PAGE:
Like the Autopost stamps, these issues begin as labels that are blank except for a security pattern or other design.

The value is printed on the paper at the time of purchase.

Figure 2 shows two varieties of Frama stamps that have been used by Denmark. The top photo shows, at the right, a plain machine stamp (text only) on security paper, first issued in 1990.

In this example, the machine stamp was applied along with a traditional postage stamp (left) to pay for delivery of a parcel from Denmark to Germany.

The second stamp, shown at the bottom of Figure 2, is one of three very similar Frama stamp varieties that were issued by Denmark early in 1995. These more colorful stamps show how vended postage stamps are evolving.

Collectors look for varieties among the stamps, including counting numbers on the back of every fifth German stamp. Germany's vended stamps come from a Klussendorf machine.

In 1992 the U.S. Postal Service began testing vending machines for a new computer-printed stamp in 15 locations around the country.

Like the earlier Autopost machines, the new Eca-Gard machines weighed mail and provided rate information. Customers could also purchase stamps of any denomination from 1¢ to $99.99.

The lowest denomination available was later changed to the first-class postcard rate of 19¢ (which was upped to 20¢ in 1995).

The coil stamps dispensed by the machine featured a denomination in simple black type printed on a blank stamp with an engraved wavy-line background. A blue-and-white shield at the top of the stamp had red-and-white bunting on either side draping along the vertical sides of the stamp.

Tiny plate numbers appeared along the bottom edge of every 48th stamp, similar to the numbers printed on standard U.S. coils since 1981.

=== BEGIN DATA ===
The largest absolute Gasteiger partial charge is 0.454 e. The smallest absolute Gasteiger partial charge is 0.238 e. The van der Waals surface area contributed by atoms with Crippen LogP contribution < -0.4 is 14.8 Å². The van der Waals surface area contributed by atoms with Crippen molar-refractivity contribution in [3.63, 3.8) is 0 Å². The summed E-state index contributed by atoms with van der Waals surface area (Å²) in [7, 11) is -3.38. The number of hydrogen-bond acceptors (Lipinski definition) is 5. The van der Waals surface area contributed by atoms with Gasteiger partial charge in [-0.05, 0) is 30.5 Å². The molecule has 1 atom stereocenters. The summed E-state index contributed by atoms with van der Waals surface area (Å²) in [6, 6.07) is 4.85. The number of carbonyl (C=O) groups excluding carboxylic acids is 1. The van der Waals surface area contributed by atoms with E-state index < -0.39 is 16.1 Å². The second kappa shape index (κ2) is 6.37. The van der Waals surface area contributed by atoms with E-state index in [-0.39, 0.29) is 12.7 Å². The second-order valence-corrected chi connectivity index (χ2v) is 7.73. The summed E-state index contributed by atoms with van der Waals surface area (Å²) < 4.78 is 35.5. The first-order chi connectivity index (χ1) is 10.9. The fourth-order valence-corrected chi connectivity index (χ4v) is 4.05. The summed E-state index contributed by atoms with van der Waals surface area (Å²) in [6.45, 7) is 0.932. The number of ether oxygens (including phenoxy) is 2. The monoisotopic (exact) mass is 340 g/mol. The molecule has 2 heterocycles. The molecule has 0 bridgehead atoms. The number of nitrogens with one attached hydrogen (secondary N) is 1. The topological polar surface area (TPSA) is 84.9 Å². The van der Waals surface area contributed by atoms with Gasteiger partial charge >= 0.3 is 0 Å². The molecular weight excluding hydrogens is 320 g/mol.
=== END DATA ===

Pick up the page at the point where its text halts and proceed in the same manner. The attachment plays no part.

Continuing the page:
An example of the first Eca-Gard coil stamp is shown at top left in Figure 3.

Later varieties of the stamp include a new denomination print style (top right), and similar issues dispensed from machines manufactured by Unisys Corp. (lower left and lower right).

One version of the machine that dispenses the stamps is shown at the bottom of Figure 3.

Similar stamps have been issued by other countries, including the coil stamp from the Japanese Nature series shown in Figure 4. Known as an "automatic stamp," the example is one of two designs that were issued April 10, 1997.

U.S. variable-denomination coil stamps and Autopost mailing stamps are listed in the Scott Specialized Catalogue of United States Stamps under the classification Computer Vended Postage.

Foreign vended stamps printed at the time they are vended are frequently listed in specialized catalogs for the appropriate country. The Danish labels in Figure 2, for example, are described in the AFA Danmark Frimaerkekatalog and the Facit Special catalog.

Collectors can choose to save mint or postally used copies of any variable-denomination stamps.

Coil stamp collectors often save strips of five of the U.S. stamp, with the center stamp bearing a plate number.

Because some of these stamps are created by a limited number of machines, used copies found on cover may be hard to come by.

Covers bearing these types of stamps should be saved intact, to show how the stamp was properly used to deliver mail.